“The club is a significant part of my life. I’ve met lifelong friends. I get to share what I love to do. I want to support that happening for others. From a personal aspect, I’m doing the right thing by giving to my community. It’s a priority. I want to see it survive. Friendship. Personal challenge. Growth. Many things began with youth. We had to get back to that. And most importantly, how do you save the outdoors? Make it valuable.”

We interviewed Tab again last year to talk about his experience as a volunteer at The Mountaineers. He talked about many of his favorite memories, and this is just one he shared: 

"I led a Sloan Peak trip a few years ago, under a full moon, great weather and people - the combination made it an unforgettable experience (plus I had done Glacier [Peak] a few weeks prior and was looking at Sloan with anticipation). We had a leisurely start in the morning (so 5am), and we weren't quite sure the climb would go as it was a bit early in the season, but it went fine and amazingly enough we quickly summited. After wonderful pics we climbed down, and on the trip back we enjoyed a winding traverse of the various streams running full. It was quite a set of stepping stones that I guess are dry later in the year."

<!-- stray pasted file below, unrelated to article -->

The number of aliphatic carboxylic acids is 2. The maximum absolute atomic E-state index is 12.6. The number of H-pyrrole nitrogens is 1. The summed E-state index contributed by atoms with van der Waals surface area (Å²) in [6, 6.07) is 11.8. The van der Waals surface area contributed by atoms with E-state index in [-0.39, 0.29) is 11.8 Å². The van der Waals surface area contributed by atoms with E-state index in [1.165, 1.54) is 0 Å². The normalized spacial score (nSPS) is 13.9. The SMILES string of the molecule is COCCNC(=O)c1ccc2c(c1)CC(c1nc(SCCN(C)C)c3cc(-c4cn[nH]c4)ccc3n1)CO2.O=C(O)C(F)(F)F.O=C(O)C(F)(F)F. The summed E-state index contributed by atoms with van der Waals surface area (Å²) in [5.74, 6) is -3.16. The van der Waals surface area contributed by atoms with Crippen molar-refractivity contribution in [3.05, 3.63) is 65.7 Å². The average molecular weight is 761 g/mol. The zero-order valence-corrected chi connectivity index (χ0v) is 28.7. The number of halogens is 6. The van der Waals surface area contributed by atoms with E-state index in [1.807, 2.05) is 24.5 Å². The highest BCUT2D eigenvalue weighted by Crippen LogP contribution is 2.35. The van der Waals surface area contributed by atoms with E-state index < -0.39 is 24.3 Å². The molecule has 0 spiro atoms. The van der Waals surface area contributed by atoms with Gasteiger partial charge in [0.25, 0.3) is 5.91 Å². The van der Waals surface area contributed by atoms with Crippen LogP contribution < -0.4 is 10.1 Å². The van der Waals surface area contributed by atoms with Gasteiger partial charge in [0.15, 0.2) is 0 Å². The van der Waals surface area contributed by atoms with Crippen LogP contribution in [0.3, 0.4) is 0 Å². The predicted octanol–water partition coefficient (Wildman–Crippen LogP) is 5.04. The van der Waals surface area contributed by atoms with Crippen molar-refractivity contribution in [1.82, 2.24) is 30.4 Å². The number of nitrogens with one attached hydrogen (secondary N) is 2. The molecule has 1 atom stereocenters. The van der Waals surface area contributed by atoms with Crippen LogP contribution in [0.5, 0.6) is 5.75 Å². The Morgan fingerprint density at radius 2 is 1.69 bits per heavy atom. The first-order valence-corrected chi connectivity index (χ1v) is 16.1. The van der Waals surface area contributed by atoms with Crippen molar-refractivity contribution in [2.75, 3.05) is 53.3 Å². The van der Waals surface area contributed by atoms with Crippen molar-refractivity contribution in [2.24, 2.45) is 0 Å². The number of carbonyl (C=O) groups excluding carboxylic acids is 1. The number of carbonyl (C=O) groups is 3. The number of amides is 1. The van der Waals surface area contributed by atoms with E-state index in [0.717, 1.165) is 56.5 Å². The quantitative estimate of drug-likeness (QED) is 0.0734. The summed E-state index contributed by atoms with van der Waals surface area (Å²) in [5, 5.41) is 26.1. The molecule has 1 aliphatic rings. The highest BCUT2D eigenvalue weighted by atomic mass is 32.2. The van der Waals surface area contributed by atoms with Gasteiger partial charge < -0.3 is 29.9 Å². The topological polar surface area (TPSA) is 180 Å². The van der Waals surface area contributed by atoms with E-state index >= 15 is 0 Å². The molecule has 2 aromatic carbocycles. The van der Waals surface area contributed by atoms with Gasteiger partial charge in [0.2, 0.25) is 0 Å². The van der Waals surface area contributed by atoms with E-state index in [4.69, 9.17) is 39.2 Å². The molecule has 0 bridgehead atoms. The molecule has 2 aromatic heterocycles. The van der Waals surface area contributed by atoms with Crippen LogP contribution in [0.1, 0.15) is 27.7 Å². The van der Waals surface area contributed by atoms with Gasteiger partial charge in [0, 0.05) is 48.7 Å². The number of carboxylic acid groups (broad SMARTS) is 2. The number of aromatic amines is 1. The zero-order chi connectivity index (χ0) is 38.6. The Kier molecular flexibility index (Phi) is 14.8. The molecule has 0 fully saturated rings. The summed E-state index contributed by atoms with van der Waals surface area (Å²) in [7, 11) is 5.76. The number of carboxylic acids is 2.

Since 2014, Tab has served as the primary or assistant leader on 72 trips to get others outside to hike, scramble, climb, and ski. He's helped hundreds, if not thousands, of fellow Mountaineers test skills and find happiness in the outdoors.